Kharms’ fictional world is a world where woman made of glass are in plentiful supply and red-haired men can exist without body. His is a poetics where brutality and catastrophe are described in a blithe and comic method of yawning nonchalance. Birth, love, violence and death are made senseless though slapstick and interruption. In a diary entry in 1937 he wrote “I am interested only in absolute nonsense, only in that which has no practical manifestation. I find abhorrent heroics, pathos, moralising, all that is hygienic and tasteful’. Kharms rejected the use of plot, sense and all the consolations of meaning to disguise the unpredictable, disordered, random world. He parried meaning from within the fabric of his language. His is an aesthetics of fragmentation, a-logicality and the ludic. He refused to present meaningful theme-causing action or to generate emotion or moral truth. Standard cause and effect in a story force the world into parameters that impose a logical reading but Kharms refused to order language in a way that disguises the arbitrary. Where language subjects the world to reason and writers unthinkingly following predetermined patterns, Kharms avoided this dishonesty by refusing to give in to the scam. For him error, accident, chance and the arbitrary are the glue of the universe. He refused to craft a literature enslaved to deterministic logic. That Stalin’s police were troubled is not surprising: Kharms’s stories are troubling and subversive. They are plainly enough to make nervous the builders of utopia. It is to be expected that the authorities read all this as antipathetical to progress and the building of paradise.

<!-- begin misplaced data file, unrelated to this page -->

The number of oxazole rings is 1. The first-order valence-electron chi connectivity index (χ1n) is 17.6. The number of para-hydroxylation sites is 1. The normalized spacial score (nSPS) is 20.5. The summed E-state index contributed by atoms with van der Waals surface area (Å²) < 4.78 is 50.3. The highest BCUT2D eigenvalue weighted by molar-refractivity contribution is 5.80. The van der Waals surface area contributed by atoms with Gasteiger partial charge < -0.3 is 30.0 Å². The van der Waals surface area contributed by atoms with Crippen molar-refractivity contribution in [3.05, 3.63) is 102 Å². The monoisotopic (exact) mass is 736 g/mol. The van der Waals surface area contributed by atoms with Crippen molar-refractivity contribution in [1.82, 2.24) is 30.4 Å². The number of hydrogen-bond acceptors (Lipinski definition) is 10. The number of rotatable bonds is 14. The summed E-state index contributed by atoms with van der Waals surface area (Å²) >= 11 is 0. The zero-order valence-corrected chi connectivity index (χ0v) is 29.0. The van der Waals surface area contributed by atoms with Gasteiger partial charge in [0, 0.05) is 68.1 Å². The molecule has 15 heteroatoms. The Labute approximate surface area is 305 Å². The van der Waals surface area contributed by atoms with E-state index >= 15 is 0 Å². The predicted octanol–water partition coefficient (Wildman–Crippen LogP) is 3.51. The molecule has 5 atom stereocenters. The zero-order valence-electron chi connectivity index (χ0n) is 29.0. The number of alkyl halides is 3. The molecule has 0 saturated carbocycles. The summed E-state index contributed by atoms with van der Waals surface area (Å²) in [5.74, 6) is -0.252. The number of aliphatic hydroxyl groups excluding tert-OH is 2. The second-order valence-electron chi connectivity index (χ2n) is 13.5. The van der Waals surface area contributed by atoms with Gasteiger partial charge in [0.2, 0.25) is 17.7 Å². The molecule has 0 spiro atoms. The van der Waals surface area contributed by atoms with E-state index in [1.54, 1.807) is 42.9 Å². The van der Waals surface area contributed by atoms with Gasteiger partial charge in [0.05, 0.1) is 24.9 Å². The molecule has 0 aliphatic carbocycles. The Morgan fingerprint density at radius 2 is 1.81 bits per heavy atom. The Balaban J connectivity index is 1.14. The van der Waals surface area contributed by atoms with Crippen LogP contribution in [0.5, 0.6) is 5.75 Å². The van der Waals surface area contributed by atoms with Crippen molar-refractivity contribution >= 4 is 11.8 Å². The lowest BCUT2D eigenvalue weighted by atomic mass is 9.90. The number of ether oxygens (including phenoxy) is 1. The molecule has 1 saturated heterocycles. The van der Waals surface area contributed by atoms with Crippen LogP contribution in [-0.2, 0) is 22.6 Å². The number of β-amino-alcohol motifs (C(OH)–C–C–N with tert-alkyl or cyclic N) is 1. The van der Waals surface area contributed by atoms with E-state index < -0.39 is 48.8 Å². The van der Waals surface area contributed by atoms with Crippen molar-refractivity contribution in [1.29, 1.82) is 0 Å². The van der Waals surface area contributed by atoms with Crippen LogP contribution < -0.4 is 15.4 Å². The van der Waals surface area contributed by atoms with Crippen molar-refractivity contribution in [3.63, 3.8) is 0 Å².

There once was a young man by the name of Semyonov. Once Semyonov went out for a walk and lost his handkerchief. Semyonov started looking for his handkerchief and lost his hat. He started looking for his hat and lost his jacket. He started looking for his jacket and lost his boots.
‘Well,’ said Semyonov, ‘at this rate I’ll lose everything. I’d better go home.’
On the way home Semyonov got lost.
‘No,’ Semyonov said, ‘I’d better sit down awhile.’
Semyonov sat on a rack and fell asleep.